And space has no air to cool the pillow by convection. So thermal radiation, feeble as it is, must carry away all the incoming heat. To emit that much radiation, the pillow must get hot. It must get hotter, if it is bright white, because high-albedo (Ie., highly reflective) surfaces radiate heat poorly. They have low emissivity.

In fact, emissivity varies inversely with surface reflectivity, by the formula e  = 1-albedo. This lockstep relation between emissivity and albedo appears to be a hack, a last-minute patch applied to our universe to prevent us from making free refrigerators.

But I digress. The Finger's pillow was made of ice, mixed with soot, and reinforced with polypropylene fibers.

As an aside, Buffalo had good reason to reinforce the pillow with polypropylene pillow stuffing. Polypropylene is a hydrocarbon, with no heavy nuclei for the incoming protons to convert into X-ray machines. Compared to other polymers, polypropylene is lightweight and combines decent tensile strength with low stretchiness. (Stretchy is good in a climbing rope, but defeats the purpose of a reinforcing fiber.) In fact, on Earth, polypropylene fibers are sometimes used to reinforce concrete, in place of rebar.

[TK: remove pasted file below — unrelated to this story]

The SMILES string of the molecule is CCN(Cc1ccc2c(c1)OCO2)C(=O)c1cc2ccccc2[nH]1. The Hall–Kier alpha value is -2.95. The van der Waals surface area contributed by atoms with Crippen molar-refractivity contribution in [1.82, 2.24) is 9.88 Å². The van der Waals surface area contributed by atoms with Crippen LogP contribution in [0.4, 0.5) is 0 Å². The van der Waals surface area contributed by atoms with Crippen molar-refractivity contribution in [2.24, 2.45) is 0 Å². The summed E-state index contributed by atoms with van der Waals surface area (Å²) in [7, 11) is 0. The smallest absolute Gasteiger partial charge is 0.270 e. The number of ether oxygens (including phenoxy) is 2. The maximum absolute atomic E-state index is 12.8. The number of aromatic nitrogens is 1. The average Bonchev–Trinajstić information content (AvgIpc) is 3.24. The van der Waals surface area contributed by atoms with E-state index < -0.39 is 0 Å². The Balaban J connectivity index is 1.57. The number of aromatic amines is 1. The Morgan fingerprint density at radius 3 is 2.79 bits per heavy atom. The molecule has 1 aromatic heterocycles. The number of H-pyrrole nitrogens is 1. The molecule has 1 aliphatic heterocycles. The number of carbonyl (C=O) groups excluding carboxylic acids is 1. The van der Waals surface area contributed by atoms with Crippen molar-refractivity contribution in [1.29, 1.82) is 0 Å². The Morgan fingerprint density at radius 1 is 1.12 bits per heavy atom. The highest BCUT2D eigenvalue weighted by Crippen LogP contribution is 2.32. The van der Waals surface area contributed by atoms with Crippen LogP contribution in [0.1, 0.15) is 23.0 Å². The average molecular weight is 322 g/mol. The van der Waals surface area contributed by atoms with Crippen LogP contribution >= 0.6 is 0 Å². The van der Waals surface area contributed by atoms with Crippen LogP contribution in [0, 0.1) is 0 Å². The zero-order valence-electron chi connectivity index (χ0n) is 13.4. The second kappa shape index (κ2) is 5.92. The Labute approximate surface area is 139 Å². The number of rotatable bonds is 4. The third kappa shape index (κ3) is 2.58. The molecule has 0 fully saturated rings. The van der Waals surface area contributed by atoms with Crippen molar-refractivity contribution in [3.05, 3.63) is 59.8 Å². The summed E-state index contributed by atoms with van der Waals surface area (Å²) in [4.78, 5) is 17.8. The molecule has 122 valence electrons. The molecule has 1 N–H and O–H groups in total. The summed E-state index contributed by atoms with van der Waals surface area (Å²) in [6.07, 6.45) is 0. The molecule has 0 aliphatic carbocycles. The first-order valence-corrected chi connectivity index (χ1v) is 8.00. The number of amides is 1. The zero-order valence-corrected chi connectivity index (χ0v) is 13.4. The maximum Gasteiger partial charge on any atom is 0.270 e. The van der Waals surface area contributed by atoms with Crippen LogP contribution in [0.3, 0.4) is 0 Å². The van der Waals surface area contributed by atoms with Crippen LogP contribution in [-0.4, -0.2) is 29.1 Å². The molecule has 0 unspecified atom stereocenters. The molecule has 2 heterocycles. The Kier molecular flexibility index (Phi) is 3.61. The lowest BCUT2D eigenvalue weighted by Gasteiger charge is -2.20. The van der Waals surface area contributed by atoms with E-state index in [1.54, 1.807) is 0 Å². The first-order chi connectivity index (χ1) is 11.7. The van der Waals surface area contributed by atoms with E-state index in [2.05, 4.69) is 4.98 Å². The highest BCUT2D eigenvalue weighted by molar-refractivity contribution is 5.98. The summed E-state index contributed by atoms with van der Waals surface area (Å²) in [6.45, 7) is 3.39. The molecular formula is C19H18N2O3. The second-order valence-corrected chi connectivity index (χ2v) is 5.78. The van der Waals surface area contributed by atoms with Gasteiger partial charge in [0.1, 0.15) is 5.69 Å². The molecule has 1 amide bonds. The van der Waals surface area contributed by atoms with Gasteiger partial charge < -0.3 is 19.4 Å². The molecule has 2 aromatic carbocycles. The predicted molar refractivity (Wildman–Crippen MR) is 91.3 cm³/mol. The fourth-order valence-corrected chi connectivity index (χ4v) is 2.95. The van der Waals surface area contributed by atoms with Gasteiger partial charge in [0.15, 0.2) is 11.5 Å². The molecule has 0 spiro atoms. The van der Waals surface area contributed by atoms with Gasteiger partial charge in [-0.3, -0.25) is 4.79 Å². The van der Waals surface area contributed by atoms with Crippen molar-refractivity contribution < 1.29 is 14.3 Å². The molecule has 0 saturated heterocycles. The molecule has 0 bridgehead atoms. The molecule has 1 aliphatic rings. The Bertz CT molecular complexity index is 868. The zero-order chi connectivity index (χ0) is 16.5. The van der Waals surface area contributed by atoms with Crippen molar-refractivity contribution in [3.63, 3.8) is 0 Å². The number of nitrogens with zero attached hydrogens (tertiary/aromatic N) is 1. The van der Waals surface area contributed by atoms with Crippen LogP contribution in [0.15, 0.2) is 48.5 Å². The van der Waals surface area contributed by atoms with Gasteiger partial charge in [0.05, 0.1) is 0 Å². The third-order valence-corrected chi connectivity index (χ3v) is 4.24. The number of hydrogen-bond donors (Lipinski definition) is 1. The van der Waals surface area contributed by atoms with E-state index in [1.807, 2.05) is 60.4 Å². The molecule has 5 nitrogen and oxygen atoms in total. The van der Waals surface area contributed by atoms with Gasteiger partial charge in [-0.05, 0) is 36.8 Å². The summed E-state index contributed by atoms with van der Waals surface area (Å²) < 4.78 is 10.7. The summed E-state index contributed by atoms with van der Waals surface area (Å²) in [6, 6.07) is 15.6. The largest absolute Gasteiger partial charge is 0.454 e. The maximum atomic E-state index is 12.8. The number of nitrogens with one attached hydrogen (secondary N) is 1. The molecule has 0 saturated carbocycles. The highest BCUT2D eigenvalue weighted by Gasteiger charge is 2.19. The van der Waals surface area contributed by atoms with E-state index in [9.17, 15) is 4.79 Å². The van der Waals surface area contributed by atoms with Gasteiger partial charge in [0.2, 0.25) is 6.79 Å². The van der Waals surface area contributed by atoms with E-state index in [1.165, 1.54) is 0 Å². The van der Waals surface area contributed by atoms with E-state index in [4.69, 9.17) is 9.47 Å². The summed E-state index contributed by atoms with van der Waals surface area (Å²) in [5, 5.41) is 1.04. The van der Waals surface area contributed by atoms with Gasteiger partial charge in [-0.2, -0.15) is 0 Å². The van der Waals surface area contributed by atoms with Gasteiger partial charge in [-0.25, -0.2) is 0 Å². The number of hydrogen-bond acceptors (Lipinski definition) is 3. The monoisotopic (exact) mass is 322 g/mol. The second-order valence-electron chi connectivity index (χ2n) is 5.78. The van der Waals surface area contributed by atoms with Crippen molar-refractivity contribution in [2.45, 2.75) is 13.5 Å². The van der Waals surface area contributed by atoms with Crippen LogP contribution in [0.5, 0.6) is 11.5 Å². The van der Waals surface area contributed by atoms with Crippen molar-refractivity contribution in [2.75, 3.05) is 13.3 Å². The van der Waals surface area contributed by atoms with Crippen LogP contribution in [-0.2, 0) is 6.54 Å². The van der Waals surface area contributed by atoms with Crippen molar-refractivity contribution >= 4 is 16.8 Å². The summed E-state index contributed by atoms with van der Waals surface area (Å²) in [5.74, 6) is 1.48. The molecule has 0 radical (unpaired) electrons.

The pillow also contained soot, which was a good thing, because incoming protons might churn the pillow's surface into something like fresh snow.

Snow is bright, with albedo up to ninety percent, which implies emissivity of only ten percent.

Snow is also a thermal insulator, which is a problem because it would not conduct heat into its colder depths. All the impact heat would have to be radiated from the pillow's forward face, with no help from the rest of the Finger's surface area.

So how hot would the pillow get?

The relation between temperature, power, and emissivity is given by the Stefan-Boltzmann equation: P/A  = eσT4 where P/A is power/area, e is emissivity, T is temperature above ambient, and σ is the Stefan-Boltzmann constant, 5.7◊10‑8W/m2K4.

Plugging in P/A  =  55W/m2 and e  = 0.1 gives:

P/A  = eσT4
55 W/m2  = 0.1 ◊ 5.7◊10‑8W/m2K4 ◊ T4.

Click to Embiggen


Solving for temperature gives T4  = (55 W/m2) / (0.1 ◊ 5.7◊10‑8W/m2K4), so T  = (96◊108K4)¼ = 3.1◊102K.

In other words, if the pillow were bright snow, it would heat 310K above ambient. The ambient temperature of outer space is 3K, so the pillow's equilibrium temperature would be 313 K, which is 40 C or 104 F.